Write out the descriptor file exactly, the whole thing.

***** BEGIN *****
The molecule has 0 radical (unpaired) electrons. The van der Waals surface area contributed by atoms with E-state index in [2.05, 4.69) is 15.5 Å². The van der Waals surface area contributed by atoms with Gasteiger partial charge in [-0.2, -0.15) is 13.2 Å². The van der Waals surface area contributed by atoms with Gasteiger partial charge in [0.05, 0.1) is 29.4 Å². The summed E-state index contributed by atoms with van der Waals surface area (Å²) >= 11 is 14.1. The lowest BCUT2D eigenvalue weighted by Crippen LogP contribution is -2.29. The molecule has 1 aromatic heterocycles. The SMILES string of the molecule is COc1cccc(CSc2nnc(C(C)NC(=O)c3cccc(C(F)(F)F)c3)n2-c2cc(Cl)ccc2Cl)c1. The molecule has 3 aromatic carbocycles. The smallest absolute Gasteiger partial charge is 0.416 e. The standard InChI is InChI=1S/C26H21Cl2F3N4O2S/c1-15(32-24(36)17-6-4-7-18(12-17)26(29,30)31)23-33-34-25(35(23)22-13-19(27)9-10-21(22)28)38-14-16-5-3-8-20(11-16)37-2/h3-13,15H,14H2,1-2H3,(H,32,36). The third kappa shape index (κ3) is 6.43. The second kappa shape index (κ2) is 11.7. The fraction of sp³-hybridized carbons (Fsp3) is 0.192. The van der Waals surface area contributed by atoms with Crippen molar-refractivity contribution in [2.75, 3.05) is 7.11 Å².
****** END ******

The molecule has 0 radical (unpaired) electrons. The van der Waals surface area contributed by atoms with E-state index in [2.05, 4.69) is 15.5 Å². The van der Waals surface area contributed by atoms with Gasteiger partial charge in [-0.2, -0.15) is 13.2 Å². The van der Waals surface area contributed by atoms with Gasteiger partial charge in [0.05, 0.1) is 29.4 Å². The summed E-state index contributed by atoms with van der Waals surface area (Å²) >= 11 is 14.1. The lowest BCUT2D eigenvalue weighted by Crippen LogP contribution is -2.29. The molecule has 1 aromatic heterocycles. The SMILES string of the molecule is COc1cccc(CSc2nnc(C(C)NC(=O)c3cccc(C(F)(F)F)c3)n2-c2cc(Cl)ccc2Cl)c1. The molecule has 3 aromatic carbocycles. The smallest absolute Gasteiger partial charge is 0.416 e. The standard InChI is InChI=1S/C26H21Cl2F3N4O2S/c1-15(32-24(36)17-6-4-7-18(12-17)26(29,30)31)23-33-34-25(35(23)22-13-19(27)9-10-21(22)28)38-14-16-5-3-8-20(11-16)37-2/h3-13,15H,14H2,1-2H3,(H,32,36). The third kappa shape index (κ3) is 6.43. The second kappa shape index (κ2) is 11.7. The fraction of sp³-hybridized carbons (Fsp3) is 0.192. The van der Waals surface area contributed by atoms with Crippen molar-refractivity contribution in [2.75, 3.05) is 7.11 Å².